Mt. Etna

View from the CircumEtnea Train

Mt. Etna & Nearby

We got an early start and took the small train that circles around most of Mt. Etna—the CircumEtnea (FCE). It was only one train car that could hold about 30 people and stopped in many of the small towns along the way. Besides us tourists (Bob, me and 2 young Germans), the train services the local high school youth as well as others who travel between the towns.

If you have the time to take this ride (three hours—each way), we recommend it. It’s interesting to see the changes in the land as you travel from southwest to northeast of the mountain. When you reach the final stop in the town of Giarre-Riposto, you can take the regular train or a bus back to Catania and return home much faster.
The Lonely Planet guide to Sicily suggested a stop in the town of Randazzo, so we got off the train and explored the town a bit. It’s a pleasant hill town with several appealing restaurants in the old town center. We were limited by the train schedule, but we made a good decision in choosing Antichi Sapori near the main church. It had both outdoor and indoor seating and authentic Sicilian food. We were there on a weekday, so it wasn’t busy, but we had great service and excellent food. We hope to return there again when we have more time to savor a lunch.
Although our morning started out overcast, we picked a perfect day to see Mt. Etna. The sun came out and the skies cleared for fantastic views of the snowy peak. We didn’t have the right clothes for a hike, so we had to enjoy the views from a distance. We saw a few serious hikers and some Austrian guys with their skis. So, even in March, Etna has plenty of visitors. I think it would be a great spot to hike in the fall when the snow is melted and it’s not too hot.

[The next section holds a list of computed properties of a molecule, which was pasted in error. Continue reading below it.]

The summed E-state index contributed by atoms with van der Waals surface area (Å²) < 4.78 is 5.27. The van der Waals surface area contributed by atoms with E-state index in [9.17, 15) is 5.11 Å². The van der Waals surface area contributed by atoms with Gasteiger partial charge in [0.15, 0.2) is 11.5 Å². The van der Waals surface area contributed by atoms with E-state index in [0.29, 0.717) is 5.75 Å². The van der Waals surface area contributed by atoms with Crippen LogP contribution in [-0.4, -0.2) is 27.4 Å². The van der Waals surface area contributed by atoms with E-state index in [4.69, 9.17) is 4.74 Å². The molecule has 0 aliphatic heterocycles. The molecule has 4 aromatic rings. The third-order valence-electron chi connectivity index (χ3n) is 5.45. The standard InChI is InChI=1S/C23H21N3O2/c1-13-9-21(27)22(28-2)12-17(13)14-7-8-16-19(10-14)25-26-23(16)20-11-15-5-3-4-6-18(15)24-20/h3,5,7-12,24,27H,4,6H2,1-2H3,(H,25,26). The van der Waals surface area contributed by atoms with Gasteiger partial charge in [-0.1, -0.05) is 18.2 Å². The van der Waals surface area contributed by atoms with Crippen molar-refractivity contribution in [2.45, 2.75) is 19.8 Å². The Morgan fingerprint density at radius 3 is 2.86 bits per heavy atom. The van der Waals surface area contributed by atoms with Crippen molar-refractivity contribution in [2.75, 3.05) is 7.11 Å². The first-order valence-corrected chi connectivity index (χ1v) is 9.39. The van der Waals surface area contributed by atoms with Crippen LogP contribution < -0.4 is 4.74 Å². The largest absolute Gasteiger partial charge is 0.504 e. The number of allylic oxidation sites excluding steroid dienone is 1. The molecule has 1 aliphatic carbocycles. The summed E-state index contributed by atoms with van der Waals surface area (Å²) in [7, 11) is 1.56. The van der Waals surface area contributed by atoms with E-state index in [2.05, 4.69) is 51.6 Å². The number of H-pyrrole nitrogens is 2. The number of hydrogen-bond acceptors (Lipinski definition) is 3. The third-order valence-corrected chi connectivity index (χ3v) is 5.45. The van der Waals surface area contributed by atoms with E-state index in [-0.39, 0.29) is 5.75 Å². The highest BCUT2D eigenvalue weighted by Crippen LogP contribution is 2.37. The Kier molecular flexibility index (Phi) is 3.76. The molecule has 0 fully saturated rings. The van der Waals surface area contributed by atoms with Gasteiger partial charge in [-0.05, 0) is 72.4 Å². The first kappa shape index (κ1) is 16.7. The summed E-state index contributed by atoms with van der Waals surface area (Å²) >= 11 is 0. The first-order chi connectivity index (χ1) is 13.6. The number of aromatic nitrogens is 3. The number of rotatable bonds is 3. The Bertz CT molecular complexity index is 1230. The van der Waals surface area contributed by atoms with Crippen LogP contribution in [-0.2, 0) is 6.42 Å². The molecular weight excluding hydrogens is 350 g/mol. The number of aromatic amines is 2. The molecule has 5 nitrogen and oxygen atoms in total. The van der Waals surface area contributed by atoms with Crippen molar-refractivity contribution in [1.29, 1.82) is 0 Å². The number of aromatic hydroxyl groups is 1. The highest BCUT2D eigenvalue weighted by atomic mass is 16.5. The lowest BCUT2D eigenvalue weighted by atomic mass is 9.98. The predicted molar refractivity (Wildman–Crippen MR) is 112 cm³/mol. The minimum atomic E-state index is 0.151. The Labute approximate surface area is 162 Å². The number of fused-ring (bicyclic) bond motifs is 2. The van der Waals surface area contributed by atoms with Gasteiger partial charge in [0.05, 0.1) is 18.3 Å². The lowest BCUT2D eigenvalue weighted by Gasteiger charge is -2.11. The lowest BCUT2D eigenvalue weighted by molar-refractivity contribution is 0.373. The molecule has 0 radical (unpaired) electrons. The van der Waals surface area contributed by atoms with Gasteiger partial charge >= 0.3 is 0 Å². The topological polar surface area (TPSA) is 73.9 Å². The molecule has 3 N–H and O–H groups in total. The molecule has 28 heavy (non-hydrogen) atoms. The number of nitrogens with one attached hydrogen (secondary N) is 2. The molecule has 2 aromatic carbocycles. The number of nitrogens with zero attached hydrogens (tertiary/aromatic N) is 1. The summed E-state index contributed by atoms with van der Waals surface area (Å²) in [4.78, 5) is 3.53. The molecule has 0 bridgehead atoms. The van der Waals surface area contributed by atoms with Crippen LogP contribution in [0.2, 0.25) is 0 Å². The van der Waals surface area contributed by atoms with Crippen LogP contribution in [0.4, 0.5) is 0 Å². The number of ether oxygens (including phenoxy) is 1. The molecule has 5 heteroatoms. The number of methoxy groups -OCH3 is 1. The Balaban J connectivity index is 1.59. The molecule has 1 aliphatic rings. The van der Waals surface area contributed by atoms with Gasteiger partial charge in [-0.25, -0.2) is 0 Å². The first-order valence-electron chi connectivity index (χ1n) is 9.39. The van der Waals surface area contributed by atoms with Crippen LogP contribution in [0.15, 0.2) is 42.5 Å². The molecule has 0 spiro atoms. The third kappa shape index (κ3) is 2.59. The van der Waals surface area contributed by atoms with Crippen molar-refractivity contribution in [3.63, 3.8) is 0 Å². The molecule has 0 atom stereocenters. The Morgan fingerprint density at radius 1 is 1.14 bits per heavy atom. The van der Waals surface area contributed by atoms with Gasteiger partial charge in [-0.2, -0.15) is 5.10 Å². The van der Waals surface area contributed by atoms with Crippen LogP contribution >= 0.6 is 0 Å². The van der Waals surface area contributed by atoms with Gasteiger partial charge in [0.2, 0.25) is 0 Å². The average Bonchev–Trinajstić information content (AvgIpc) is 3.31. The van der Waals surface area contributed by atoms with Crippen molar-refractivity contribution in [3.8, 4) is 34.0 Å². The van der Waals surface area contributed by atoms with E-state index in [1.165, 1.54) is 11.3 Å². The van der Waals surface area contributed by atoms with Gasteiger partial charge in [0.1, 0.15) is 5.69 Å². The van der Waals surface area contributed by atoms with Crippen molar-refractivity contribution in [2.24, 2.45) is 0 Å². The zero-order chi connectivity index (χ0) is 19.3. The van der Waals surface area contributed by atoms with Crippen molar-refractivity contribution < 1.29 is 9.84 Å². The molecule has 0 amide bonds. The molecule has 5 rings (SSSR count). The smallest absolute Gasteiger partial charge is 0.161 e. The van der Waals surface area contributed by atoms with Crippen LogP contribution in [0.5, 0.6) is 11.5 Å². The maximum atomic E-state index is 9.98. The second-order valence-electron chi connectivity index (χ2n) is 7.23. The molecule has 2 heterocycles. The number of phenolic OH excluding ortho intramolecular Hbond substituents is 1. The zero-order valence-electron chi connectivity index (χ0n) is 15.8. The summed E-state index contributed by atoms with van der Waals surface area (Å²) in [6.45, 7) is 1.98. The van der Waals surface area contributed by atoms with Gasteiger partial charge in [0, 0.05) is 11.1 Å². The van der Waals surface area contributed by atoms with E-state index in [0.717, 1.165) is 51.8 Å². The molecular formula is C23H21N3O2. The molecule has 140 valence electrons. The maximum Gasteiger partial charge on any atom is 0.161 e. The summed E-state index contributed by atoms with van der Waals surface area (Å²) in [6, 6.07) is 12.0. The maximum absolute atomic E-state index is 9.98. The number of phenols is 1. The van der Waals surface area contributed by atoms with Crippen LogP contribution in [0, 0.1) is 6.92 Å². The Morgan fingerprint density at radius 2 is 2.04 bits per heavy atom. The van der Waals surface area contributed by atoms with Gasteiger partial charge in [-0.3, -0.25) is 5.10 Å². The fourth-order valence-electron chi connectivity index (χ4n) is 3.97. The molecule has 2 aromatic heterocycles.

The TI (tourist information spot) in Catania has a good collection of brochures on all of the hikes and other activities for this area. There are also plenty of touring companies that can provide fun ways to explore the mountain. We hope to return in a few weeks when we have the car that we’re renting soon. The train trip is a good way to view the area, but it’s not as convenient as a car. Meanwhile, here’s what it looked like.

View from Taormina

About msraaka

I am an artist, writer and desktop publishing consultant living in the Pacific Northwest. After our first visit to Italy, my husband Bob and I have found ways to spend more and more time there and other countries in Europe. We love to travel, but especially to stay in one area and get a better sense of place. I love learning languages, so I continue to study Italian, French and Spanish so I can communicate a bit more with the locals. Even learning the basic greetings can make a big difference.
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